Kirkus Reviews
Clay's debut novel has plenty to say about familial relationships in general and sisterhood in particular. The two sisters in a well-to-do Kentucky horse-raising family couldn't be more different, at least from the perspective of the younger. Charlotte is older, prettier, more daring and impulsive. She sneaks away whenever she can and moves away, ultimately to New York, as soon as possible. Knox takes the other role-dependable, dutiful, solid, yet simmering with resentment at the sister who has aroused her jealousy and left her with their parents. There "was a familiar rhythm between Knox and Charlotte, or had been in the years since they'd become grown women who nevertheless remembered what it was like to hurl childish invective at each other, to love and hate each other so nakedly, and so simultaneously, that the mere existence of the other could serve as an intolerable, maddening offense." Things change, or at least show the potential for change, when Charlotte marries a man she barely knows, "Yuppie Bruce," with whom she experiences a difficult conception and succumbs to complications in childbirth. So both her husband and her family have lost Charlotte, as have her baby twin sons, depriving the novel of the only character who has shown the possibility for dimensions beyond cliche. Flashbacks keep Charlotte's memory alive while confusing the chronology of the narrative, as Knox and Bruce, who barely know each other, stumble toward more reflective insights into themselves, each other and Charlotte. "It was a mystery, having a sister," realizes Knox, now that she no longer has one. Meanwhile, her parents and her fiance (who works for Knox's father and whose affectionate name for her is"Ugly") offer little surprise or revelation. The main problem with this domestic melodrama is that the absence of the title character leaves a big hole not only in the family dynamic but in the plot. Like her family, the reader misses Charlotte. First printing of 40,000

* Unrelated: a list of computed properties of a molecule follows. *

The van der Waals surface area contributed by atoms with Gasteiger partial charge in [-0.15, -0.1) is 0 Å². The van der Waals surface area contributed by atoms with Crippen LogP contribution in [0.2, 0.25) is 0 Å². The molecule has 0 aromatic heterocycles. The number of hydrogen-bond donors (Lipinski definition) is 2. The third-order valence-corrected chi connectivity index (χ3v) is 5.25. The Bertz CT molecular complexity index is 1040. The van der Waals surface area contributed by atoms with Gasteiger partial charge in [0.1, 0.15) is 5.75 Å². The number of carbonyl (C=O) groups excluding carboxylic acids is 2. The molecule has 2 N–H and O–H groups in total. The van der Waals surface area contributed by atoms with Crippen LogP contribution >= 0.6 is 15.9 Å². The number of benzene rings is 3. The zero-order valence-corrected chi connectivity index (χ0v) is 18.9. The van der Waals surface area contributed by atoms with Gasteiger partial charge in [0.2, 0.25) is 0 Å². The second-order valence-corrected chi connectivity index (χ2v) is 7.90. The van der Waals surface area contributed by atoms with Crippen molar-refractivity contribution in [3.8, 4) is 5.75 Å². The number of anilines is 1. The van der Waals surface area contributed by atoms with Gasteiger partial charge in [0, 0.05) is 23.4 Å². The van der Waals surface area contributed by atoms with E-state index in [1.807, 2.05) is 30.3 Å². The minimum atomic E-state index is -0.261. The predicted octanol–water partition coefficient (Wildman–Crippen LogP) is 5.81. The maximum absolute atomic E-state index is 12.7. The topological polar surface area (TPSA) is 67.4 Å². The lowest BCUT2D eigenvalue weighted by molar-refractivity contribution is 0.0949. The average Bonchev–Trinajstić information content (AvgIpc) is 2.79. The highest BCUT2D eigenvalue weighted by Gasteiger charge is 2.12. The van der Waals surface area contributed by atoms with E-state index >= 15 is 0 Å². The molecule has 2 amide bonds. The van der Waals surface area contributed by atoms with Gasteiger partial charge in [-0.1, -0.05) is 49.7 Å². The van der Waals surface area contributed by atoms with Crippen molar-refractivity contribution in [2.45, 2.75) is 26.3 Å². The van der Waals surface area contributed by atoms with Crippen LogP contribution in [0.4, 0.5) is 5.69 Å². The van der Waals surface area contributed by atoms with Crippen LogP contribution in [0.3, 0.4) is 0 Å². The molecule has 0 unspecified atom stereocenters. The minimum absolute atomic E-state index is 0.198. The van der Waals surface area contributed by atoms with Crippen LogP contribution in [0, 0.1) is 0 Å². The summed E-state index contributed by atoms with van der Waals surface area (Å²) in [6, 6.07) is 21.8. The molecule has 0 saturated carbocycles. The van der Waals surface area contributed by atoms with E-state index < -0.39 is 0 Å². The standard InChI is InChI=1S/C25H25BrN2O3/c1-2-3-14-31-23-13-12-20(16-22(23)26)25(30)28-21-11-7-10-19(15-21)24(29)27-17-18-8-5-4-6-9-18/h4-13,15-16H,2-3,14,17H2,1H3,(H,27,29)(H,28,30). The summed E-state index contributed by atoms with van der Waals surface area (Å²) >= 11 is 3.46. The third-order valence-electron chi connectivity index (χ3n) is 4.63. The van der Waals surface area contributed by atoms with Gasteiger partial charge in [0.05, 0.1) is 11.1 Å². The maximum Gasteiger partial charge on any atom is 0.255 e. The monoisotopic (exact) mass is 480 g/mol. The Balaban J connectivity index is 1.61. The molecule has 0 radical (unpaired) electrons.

From the Publisher
“Clay tenderly yet honestly navigates this family’s earth-shattering loss. . . . Beautifully composed.” —Elle

“What happens when the person closest to you is suddenly gone? This heart-wrenching story explores the bond between two sisters—one charmed and rebellious, the other a good girl—after a tragedy changes their family forever.” —Glamour

“A breathtaking novel about loss and healing. . . . Even the moment most likely to be played for tears . . .  is done with a remarkably efficient realism; not until I finished reading those pages did I realize that I’d been holding my breath the whole time.” —Emily Freeman, Minneapolis Star-Tribune
“Clay’s writing style is dreamy, elliptical . . . she describes moments with beautiful precision and aptly relays the murky, battering numbness of grief. . . . Lovely.” —Entertainment Weekly

“Friction between sisters has served as a plot staple since the dawn of the novel. . . . Handled properly, it provides a near-perfect occasion for exploring the societal and familial expectations placed on young women, as Heather Clay does in her introspective first novel. . . . Clay beautifully portrays the awkward dynamic of family gatherings. . . . Bold and confident.” —The New York Times Book Review  
“Heather Clay is a graceful and assured new writer with a great gift for character: the people in her fiction are as complex, beautiful and real as they are in life. . . . A spellbinding first novel.” —Lauren Groff, author of Monsters of Templeton
“How far would you go for family? Clay’s heart-wrenching debut novel will spur you to wonder. . . .Clay’s characters are flawed yet fun, and her storytelling style is as endearing as an old friend’s.” —SELF magazine